'All Boys Aren’t Blue' is at the center of a national debate and turmoil between school board officials, students, and celebrities, like Gabrielle Union, about censorship of race and queer erasure.

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Cover image of book "All Boys Aren't Blue" by George M. Johnson
Credit: Macmillan

At a time when the goal should be more diverse books in school libraries, opponents of critical race theory, or rather the idea that institutional racism is real, have worked tirelessly to keep books with themes of race, racism, and queerness off the shelves. 

As many school districts pull books off school shelves and out of curricula, one school district in Florida took the battle between censorship and diversity in books to the law.

Memoir-manifesto All Boys Aren't Blue by George M. Johnson is a series of coming-of-age essays that tell the author's story of being a Black, queer boy. Jill Woolbright, a member of the Flagler County School Board in Florida, filed a criminal complaint earlier this month, claiming that allowing students access to the book amounted to a crime. Students of the school district disagree.

Since the complaint was filed with the Flagler County Sheriff's Office, teachers and celebrities—including Gabrielle Union, who has plans to bring the memoir to the screen—have supported the book. Though this case highlighted the ire against the book, this isn't the first move to take All Boys Aren't Blue off shelves. So far, school districts in at least eight states have banned the book, and it's a trend that's generally picking up steam around the country. 

Last week, the president of the Iowa Senate advocated criminalizing teachers and librarians who share "obscene" and "inappropriate" material. After parents in Kansas, City, Missouri, raised concerns about Johnson's book in an October school board meeting, the district removed it from shelves. The state's chapter of the ACLU responded to the decision, citing a First Amendment violation. "The Constitution prohibits community members or school officials from imposing their own personal views and concerns upon an entire school community," representatives for the organization wrote in a scathing memo. "The Board has no basis for denying students access to a specific book based on the disagreement and discomfort of certain parents with the book's content."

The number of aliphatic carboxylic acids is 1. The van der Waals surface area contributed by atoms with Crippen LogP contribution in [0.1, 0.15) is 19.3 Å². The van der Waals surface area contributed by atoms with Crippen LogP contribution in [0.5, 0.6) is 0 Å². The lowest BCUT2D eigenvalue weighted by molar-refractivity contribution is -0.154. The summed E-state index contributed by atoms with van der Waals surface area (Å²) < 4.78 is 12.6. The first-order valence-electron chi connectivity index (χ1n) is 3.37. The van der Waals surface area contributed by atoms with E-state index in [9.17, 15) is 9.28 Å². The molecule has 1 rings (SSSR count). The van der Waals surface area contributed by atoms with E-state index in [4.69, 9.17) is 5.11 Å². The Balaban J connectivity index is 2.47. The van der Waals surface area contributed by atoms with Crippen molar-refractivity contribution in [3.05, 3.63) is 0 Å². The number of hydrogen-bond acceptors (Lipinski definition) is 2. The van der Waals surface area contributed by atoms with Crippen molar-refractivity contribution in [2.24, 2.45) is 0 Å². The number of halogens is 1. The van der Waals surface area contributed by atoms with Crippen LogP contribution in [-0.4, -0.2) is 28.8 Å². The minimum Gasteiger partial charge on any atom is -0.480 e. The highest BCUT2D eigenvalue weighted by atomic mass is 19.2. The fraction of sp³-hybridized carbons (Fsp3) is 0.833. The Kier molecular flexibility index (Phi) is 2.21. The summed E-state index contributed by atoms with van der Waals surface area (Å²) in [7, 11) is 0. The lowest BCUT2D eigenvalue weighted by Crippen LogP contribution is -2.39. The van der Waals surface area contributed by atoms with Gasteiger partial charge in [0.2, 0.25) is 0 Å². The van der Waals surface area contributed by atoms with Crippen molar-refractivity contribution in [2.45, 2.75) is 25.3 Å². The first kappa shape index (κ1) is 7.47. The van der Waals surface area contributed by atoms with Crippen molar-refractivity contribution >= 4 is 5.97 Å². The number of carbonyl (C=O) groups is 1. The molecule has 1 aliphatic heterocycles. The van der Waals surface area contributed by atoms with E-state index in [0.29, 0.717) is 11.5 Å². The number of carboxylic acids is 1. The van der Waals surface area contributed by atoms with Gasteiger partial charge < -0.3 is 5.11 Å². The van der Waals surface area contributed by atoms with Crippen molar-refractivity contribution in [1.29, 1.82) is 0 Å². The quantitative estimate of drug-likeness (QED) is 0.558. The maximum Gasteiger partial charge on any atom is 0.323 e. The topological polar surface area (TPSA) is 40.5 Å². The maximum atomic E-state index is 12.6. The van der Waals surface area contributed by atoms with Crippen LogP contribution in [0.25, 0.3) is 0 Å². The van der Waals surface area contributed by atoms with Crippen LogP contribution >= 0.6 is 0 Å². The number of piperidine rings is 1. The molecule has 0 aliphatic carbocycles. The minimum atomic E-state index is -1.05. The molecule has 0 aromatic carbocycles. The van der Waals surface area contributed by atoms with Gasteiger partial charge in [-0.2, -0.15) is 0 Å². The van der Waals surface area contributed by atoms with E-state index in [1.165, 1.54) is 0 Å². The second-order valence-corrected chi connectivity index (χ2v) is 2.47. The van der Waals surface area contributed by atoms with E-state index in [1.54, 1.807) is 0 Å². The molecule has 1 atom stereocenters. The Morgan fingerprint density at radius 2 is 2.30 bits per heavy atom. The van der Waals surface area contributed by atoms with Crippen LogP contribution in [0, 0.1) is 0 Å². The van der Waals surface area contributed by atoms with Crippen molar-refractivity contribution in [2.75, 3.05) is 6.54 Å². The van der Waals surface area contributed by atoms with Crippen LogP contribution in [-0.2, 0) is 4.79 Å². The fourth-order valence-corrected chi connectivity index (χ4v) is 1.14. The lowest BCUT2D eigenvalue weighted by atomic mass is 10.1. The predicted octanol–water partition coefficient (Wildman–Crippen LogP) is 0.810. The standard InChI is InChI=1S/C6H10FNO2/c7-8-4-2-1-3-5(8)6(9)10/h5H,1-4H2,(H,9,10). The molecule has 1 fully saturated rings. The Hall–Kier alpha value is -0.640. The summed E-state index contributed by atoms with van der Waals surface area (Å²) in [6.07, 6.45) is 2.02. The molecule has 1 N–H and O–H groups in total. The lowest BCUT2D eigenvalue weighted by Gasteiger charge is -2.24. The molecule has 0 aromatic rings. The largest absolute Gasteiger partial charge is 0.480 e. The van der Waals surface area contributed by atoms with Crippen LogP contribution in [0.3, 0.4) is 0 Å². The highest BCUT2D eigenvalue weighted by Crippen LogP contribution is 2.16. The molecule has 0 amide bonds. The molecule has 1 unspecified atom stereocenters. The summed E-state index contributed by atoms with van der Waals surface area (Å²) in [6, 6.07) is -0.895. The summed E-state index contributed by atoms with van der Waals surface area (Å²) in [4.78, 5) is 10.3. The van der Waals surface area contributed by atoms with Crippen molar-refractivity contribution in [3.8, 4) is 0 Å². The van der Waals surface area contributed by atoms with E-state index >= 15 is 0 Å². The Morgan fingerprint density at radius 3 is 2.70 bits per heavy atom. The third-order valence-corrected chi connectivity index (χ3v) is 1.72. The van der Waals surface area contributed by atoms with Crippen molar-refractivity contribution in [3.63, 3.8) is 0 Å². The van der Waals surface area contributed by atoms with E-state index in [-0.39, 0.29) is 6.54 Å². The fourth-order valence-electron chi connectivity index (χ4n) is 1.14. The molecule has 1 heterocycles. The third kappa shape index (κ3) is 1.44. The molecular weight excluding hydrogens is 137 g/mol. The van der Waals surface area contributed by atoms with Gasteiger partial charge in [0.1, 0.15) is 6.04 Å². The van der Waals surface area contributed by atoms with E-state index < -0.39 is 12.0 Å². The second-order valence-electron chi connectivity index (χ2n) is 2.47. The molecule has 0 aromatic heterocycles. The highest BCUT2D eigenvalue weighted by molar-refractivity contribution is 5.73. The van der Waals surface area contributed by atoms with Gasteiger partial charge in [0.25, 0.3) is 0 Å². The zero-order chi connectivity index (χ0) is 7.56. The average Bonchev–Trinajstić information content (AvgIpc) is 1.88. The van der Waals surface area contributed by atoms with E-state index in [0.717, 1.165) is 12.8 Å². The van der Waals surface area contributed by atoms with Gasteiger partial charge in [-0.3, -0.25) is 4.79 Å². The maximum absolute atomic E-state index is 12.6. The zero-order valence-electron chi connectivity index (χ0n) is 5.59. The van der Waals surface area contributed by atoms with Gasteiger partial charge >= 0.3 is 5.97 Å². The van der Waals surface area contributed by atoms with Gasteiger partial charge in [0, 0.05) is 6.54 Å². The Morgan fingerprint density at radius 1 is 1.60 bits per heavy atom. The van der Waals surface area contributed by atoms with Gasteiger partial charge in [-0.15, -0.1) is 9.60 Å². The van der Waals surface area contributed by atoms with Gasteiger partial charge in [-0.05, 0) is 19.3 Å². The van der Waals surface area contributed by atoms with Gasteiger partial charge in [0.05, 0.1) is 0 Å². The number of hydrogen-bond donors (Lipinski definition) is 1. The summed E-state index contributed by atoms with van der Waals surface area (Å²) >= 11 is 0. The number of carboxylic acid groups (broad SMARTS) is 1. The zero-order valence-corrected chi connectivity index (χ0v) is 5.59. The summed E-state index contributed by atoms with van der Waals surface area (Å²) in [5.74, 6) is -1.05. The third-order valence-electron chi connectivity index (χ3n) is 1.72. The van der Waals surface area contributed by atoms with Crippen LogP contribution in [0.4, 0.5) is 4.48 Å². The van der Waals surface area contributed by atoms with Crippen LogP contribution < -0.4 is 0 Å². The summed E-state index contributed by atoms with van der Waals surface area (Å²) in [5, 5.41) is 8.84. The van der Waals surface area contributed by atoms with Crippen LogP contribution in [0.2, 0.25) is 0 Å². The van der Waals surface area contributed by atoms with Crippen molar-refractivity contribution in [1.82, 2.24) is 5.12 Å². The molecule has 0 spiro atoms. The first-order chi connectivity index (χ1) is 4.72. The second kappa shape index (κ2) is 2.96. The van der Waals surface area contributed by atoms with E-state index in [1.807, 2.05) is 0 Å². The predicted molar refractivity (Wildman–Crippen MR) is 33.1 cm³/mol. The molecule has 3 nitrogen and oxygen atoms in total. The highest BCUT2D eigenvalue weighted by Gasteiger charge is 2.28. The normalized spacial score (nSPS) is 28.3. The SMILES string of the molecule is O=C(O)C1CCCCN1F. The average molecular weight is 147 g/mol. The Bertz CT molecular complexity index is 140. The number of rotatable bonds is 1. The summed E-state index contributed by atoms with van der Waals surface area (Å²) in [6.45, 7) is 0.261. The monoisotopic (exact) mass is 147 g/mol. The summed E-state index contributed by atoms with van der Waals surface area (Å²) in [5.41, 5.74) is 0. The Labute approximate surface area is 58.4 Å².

Conservative leaders across the country are working to curb access to books that tell our nation's current and historical relationship with race and racism. If critical race theory opponents plus the vocal group of leaders challenging LGBTQ+ books have their way, books validating the lived experiences of Black and queer people the way Johnson's does will be completely off-limits.  

One school in Missouri reversed its decision, announcing its plan to reshelve All Boys Aren't Blue, and the Flagler County Sheriff's Office concluded on Friday that the presence of the book in school libraries was not, in fact, a crime. Still, it's unclear what these successes mean for the larger effort to resist the censorship of marginalized authors. Johnson, however, is optimistic. 

"This is a major win for authors, students, parents, librarians & teachers. This means we have legal precedent and grounds to fight the book bans," the author posted on their Twitter. Even though several states are actively targeting their book and others through criminal complaints, Johnson feels prepared for the battle ahead. 

"This fight will continue on. Students deserve books that reflect their own experiences, existence, and the world they live in," they say.